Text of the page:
While rejecting other motions by Medical Information Technology Inc. to dismiss the plaintiffs claims, the court agreed with the defendant that the plaintiffs lacked standing to obtain prospective relief through an injunction requiring outside appraisal of the stock for future valuations. The court said in its decision that the relief does not redress the former participants’ alleged injuries since it is prospective and they are no longer members of the plan.
Further, the plaintiffs sought class certification, defining the class as other individuals who “had the same or similar experience when receiving their [Plan] distributions.” According to the court, this definition would include only former participants in the plan, who would not benefit from an order of an injunction affecting future administration of the plan.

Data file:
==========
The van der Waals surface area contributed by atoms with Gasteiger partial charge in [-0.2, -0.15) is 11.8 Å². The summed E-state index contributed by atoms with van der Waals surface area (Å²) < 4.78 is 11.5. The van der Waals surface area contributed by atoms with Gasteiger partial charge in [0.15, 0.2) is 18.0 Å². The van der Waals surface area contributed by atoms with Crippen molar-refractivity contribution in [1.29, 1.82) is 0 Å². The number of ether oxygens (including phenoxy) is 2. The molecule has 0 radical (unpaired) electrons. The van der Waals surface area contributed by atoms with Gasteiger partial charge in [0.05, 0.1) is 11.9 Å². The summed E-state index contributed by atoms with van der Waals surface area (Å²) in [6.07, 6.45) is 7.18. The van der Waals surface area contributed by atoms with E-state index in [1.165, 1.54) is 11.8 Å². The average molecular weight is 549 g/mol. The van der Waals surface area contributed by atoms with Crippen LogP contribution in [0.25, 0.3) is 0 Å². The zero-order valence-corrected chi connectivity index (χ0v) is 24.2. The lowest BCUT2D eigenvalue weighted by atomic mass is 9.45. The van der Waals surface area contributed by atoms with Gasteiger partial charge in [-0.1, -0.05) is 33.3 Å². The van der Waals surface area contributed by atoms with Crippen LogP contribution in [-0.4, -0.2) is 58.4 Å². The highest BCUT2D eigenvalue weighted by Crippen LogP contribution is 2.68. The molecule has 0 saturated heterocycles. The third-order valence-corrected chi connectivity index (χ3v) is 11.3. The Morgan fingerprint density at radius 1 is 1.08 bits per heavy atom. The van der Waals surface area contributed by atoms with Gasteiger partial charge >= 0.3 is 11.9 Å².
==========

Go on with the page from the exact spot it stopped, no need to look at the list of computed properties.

The plaintiffs claimed that the plan administrator knowingly undervalued the company’s stock, which accounted for approximately 85% of the company’s profit sharing account holdings, for at least eight years. Because of this, plaintiffs alleged, they received smaller cash payments upon termination than they would have if the administrator had used a modern methodology for appraising fair market value.
Plaintiffs filed suit for failure to pay benefits due under the Plan in violation of the Employee Retirement Income Security Act (ERISA) and for breach of fiduciary duty owed under ERISA.
The decision in Hubert v. Medical Information Technology Inc. is here .